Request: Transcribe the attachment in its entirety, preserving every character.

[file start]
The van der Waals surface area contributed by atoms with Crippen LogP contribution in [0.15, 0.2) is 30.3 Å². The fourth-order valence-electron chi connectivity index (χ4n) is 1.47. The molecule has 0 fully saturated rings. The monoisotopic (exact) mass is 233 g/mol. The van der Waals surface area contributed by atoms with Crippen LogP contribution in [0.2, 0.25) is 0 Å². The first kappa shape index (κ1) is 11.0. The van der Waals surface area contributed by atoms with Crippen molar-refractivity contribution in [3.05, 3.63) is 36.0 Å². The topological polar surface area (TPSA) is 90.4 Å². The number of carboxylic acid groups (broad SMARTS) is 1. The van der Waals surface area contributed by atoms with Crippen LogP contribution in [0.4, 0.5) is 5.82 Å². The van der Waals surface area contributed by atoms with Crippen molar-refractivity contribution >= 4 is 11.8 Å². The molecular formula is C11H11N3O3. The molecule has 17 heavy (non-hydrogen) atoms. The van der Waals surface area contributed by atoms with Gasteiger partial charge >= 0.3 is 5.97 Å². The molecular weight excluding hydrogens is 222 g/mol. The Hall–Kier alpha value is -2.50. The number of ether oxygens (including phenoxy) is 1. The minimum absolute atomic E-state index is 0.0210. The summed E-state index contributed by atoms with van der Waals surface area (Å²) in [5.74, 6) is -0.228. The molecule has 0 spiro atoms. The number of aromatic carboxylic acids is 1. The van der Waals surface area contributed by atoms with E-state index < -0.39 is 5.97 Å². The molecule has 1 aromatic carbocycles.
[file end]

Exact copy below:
The van der Waals surface area contributed by atoms with Crippen LogP contribution in [0.15, 0.2) is 30.3 Å². The fourth-order valence-electron chi connectivity index (χ4n) is 1.47. The molecule has 0 fully saturated rings. The monoisotopic (exact) mass is 233 g/mol. The van der Waals surface area contributed by atoms with Crippen LogP contribution in [0.2, 0.25) is 0 Å². The first kappa shape index (κ1) is 11.0. The van der Waals surface area contributed by atoms with Crippen molar-refractivity contribution in [3.05, 3.63) is 36.0 Å². The topological polar surface area (TPSA) is 90.4 Å². The number of carboxylic acid groups (broad SMARTS) is 1. The van der Waals surface area contributed by atoms with Crippen LogP contribution in [0.4, 0.5) is 5.82 Å². The van der Waals surface area contributed by atoms with Crippen molar-refractivity contribution >= 4 is 11.8 Å². The molecular formula is C11H11N3O3. The molecule has 17 heavy (non-hydrogen) atoms. The van der Waals surface area contributed by atoms with Gasteiger partial charge >= 0.3 is 5.97 Å². The molecular weight excluding hydrogens is 222 g/mol. The Hall–Kier alpha value is -2.50. The number of ether oxygens (including phenoxy) is 1. The minimum absolute atomic E-state index is 0.0210. The summed E-state index contributed by atoms with van der Waals surface area (Å²) in [5.74, 6) is -0.228. The molecule has 0 spiro atoms. The number of aromatic carboxylic acids is 1. The van der Waals surface area contributed by atoms with E-state index < -0.39 is 5.97 Å². The molecule has 1 aromatic carbocycles.